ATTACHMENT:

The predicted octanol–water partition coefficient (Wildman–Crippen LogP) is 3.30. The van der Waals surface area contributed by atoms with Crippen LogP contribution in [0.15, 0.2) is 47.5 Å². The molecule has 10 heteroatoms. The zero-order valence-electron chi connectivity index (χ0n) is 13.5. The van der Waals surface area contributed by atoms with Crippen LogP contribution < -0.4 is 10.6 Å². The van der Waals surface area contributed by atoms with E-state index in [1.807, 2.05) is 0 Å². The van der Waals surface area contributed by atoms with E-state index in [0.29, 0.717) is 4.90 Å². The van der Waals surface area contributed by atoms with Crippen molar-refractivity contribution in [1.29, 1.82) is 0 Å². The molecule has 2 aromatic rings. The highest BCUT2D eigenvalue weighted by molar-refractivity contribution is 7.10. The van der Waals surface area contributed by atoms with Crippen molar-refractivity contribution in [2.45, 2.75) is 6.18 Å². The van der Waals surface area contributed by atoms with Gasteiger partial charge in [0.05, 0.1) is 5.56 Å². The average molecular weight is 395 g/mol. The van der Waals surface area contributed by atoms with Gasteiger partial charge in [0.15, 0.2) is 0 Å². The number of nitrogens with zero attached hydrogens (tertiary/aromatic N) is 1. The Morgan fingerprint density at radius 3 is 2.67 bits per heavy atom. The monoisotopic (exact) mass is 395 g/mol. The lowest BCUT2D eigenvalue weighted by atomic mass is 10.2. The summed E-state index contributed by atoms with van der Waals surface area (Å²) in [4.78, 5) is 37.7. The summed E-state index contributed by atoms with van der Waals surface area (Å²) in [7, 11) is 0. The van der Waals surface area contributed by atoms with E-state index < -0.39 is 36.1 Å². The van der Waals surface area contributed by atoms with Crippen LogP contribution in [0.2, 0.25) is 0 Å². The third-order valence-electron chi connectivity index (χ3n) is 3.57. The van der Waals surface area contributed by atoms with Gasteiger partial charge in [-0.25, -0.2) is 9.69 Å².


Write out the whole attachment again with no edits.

The predicted octanol–water partition coefficient (Wildman–Crippen LogP) is 3.30. The van der Waals surface area contributed by atoms with Crippen LogP contribution in [0.15, 0.2) is 47.5 Å². The molecule has 10 heteroatoms. The zero-order valence-electron chi connectivity index (χ0n) is 13.5. The van der Waals surface area contributed by atoms with Crippen LogP contribution < -0.4 is 10.6 Å². The van der Waals surface area contributed by atoms with E-state index in [1.807, 2.05) is 0 Å². The van der Waals surface area contributed by atoms with E-state index in [0.29, 0.717) is 4.90 Å². The van der Waals surface area contributed by atoms with Crippen molar-refractivity contribution in [1.29, 1.82) is 0 Å². The molecule has 2 aromatic rings. The highest BCUT2D eigenvalue weighted by molar-refractivity contribution is 7.10. The van der Waals surface area contributed by atoms with Crippen molar-refractivity contribution in [2.45, 2.75) is 6.18 Å². The van der Waals surface area contributed by atoms with Gasteiger partial charge in [0.05, 0.1) is 5.56 Å². The average molecular weight is 395 g/mol. The van der Waals surface area contributed by atoms with Gasteiger partial charge in [0.15, 0.2) is 0 Å². The number of nitrogens with zero attached hydrogens (tertiary/aromatic N) is 1. The Morgan fingerprint density at radius 3 is 2.67 bits per heavy atom. The monoisotopic (exact) mass is 395 g/mol. The lowest BCUT2D eigenvalue weighted by atomic mass is 10.2. The summed E-state index contributed by atoms with van der Waals surface area (Å²) in [4.78, 5) is 37.7. The summed E-state index contributed by atoms with van der Waals surface area (Å²) in [7, 11) is 0. The van der Waals surface area contributed by atoms with E-state index < -0.39 is 36.1 Å². The van der Waals surface area contributed by atoms with Crippen LogP contribution in [0.2, 0.25) is 0 Å². The third-order valence-electron chi connectivity index (χ3n) is 3.57. The van der Waals surface area contributed by atoms with Gasteiger partial charge in [-0.25, -0.2) is 9.69 Å².